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Stein of the Month: February/March 2008
The Frog and Gnome Party on HR 519

by Justin Pimentel



When I began collecting HR steins, I had always had my eye on several steins from the firm that I found particularly desirable. And, working on a limited budget, I felt that these pieces would always elude me. However, if by chance, I did have the opportunity to purchase one of these fine pieces, I certainly wouldn't let it pass.

My acquisition of a one liter HR 519 was purely by chance. Although I spend time scouring through local auction listings, I came across this item when I least expected to. I had been attending a regular monthly (stein-free) auction, when, on the way out, I happened to pass by an upcoming auction flyer that pictured a very non-descript stein photo in black and white. However obscure the image might have been, I was fairly certain that one of those aforementioned opportunities was about to present itself.

On the following day, I raced to the auction house in hopes that I would not be disappointed. After meandering through various antiques I saw my prize, a beautiful one liter HR 519 stein. It was even more attractive than I had imagined; brilliantly standing out amongst the other inferior wares. And fortunately enough, I was able to add it to my collection.

The stein itself depicts a wonderful scene that is both whimsical and inviting. A frog band strikes a tune in the background while dwarves imbibe on some brew. The pastoral setting which blends into rolling hills provides an appropriate setting for such revelry. Each gnome is depicted in various degrees of indulgence; most have a stein in one hand and a pipe in the other. The frog band enthusiastically strikes a tune to accompany the festivities. The entire scene is framed in subtle images vines, steins and wurst which accent the overall motif.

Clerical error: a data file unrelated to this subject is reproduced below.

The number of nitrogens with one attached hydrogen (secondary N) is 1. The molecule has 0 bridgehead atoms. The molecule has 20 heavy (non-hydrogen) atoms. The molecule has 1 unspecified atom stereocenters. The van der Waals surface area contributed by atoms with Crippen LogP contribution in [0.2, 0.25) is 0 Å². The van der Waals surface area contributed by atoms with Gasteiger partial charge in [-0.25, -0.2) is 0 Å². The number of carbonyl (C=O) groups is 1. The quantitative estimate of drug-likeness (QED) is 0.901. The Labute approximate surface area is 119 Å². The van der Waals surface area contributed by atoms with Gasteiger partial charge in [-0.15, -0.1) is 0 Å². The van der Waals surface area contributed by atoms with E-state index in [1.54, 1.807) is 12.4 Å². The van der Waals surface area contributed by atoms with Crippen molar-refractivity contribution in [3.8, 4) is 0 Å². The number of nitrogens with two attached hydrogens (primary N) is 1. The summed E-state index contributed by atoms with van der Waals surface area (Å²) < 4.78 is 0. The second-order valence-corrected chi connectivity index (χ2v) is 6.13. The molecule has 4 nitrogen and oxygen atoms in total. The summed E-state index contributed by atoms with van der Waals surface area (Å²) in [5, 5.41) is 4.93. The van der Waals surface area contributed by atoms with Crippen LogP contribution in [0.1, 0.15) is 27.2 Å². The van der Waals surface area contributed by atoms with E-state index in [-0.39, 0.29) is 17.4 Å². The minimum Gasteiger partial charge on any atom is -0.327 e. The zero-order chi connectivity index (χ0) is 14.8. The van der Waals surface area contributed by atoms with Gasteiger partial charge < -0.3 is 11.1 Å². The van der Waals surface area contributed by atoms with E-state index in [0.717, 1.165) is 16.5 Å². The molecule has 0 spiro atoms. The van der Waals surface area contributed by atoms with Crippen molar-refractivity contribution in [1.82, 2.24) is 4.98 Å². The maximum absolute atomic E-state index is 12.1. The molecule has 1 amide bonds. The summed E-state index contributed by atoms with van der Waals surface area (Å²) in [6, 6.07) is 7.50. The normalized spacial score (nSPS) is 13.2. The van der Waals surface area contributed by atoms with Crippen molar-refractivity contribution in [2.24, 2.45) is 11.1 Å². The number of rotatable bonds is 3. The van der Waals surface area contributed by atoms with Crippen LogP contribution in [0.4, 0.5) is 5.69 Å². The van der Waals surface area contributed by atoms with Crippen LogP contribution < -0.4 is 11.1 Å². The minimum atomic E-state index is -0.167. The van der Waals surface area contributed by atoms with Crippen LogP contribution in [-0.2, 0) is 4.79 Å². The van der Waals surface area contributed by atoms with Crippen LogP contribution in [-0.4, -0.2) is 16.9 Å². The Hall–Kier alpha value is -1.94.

But aside from the scene which is both fantastical and alluring, the stein imparts some valuable wisdom. At last, a bannered saying reads "So leben wir, So leben wir alle tage" ("So we live, so we live all days"). The interpretation of this verse may at first seem illogical, but with some minor analysis, I would like to suggest that there is a "carpe diem-like" notion. For each day that we are gifted with life, we should make the most of that time. And in the celebratory scene on this stein, we can certainly see that the chimerical characters are relishing every minute of their lives.

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